Secondly, within the data hall, ensure that professional fire suppression systems are installed, including alarm and trigger sensors. Commonly this is Very Early Smoke Detection Apparatus (VESDA) which capable of detecting a single smoke particle at hundreds of monitoring locations on the data floor. This is then coupled with a double (or triple) knock fire alarm which does not automatically engage the fire suppression until multiple sensors are triggered, avoiding a false alarm.

Planners have relied for many years on the use of gas based systems for fighting outbreaks of fire whilst minimising collateral damage to sensitive electrical equipment. These gas based systems are what are commonly found in Tier III facilities such as those used by ConnetU and until recently have tended to utilise heat reduction gasses such as FM-200.

Storage of gaseous fire fighting chemicals such as nitrogen/argon mix or FM-200 (heptaflouropropane)

Gas suppression agents such as FM-200 manufactured by Dupont include heptaflouropropane which works to absorb heat, weakening the fire. However, at high temperatures it also produces an unfriendly mix of hydrogen fluoride, carbon dioxide and carbon monoxide – dangerous to humans. So whilst highly efficient, the downside is that a data hall cannot be safely re-entered for several hours after deployment.

A newer but simpler concept is creating a low oxygen (hypoxic) environment. These mainly use injections of safe inert gases (e.g. nitrogen) to starve the fire of oxygen by reducing to level of oxygen to between 15% and 12.5% in the data hall. The benefits of this mix include the fact there is no chemical residue left after deployment. Furthermore, with oxygen at these levels it is safe for humans to enter the hall at any time to work on damaged or disconnected systems. In fact, some data centres will run a continuous level of low oxygen as a precautionary measure - this prevents a fire from ever starting, which reduces the overall complexity and points of failure of the fire system.

Other more recent alternatives to enter the fire suppression market include water mist or ‘Hi-Fog’ systems which function by creating a mist so fine that it avoids damage to electrical circuits whilst at the same time damping and starving fire of oxygen.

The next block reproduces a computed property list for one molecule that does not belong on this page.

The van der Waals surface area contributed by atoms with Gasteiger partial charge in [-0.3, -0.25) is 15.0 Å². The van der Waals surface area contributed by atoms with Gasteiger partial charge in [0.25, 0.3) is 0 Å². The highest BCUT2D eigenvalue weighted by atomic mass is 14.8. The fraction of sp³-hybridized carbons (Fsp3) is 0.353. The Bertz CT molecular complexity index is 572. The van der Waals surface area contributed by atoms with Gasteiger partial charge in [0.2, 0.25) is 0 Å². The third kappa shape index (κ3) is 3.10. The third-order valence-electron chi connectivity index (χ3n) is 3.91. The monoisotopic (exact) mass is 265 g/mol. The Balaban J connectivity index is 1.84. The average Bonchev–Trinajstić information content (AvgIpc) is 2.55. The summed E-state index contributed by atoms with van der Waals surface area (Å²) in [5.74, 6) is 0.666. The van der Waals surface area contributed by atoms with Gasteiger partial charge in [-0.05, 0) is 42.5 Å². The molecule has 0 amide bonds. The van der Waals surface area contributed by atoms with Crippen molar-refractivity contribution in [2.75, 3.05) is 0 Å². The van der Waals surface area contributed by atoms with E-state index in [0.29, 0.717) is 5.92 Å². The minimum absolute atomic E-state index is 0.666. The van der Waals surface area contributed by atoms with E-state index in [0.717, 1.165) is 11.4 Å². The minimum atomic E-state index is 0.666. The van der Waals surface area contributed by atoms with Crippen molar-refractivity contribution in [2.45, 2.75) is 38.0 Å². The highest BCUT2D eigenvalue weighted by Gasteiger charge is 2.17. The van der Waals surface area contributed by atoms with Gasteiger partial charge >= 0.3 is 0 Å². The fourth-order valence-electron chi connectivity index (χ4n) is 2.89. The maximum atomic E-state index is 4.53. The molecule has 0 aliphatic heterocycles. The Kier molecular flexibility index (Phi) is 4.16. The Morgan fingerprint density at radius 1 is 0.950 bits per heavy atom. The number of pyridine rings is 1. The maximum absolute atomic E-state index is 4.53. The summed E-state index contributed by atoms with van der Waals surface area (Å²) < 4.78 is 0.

The release fine particle water-mist, or ‘Hi-Fog’

Water-mist systems also have a number of other benefits such as being harmless to humans, being lower cost (as they only use filtered water, not using chemicals which are costly and need to be carefully stored and managed by trained staff) and being able to be deployed locally, to fight a fire in one corner of the data hall without discharging throughout the whole room. All the same, the notion if using water in the data hall feels somewhat counter-intuitive.

ConnetU’s colocation, cloud and dedicated server facility in Byfleet is a good example of a data centre maintaining an independent purpose built structure with an advanced VESDA fire alarm and FM-200 gas in the data hall. Also, ConnetU services running from the new London Bridge facility also provide a similar balance of building independence and advanced VESDA fire systems, including both nitrogen hypoxic in the data hall and FM-200 in the power room.

Fire alarm management panel in the Byfleet data centre

It seems fairly clear that no amount of data hall fire suppression would help the Michigan data hall as is was vulnerable to the state of the building in was were located. Wisconsin, on the other hand, although touting state of the art connected fire alarms, also failed to consider the damage a fire could cause before the fire engines arrived from the local station.

Correct building design and appropriate fire suppression systems are as a critical a part of data centre design as any other aspect, such as power distribution, connectivity or security. ConnetU performs rigorous technical due diligence on any colocation data centre prior to becoming a tenant, and we encourage all data centre customers to do the same.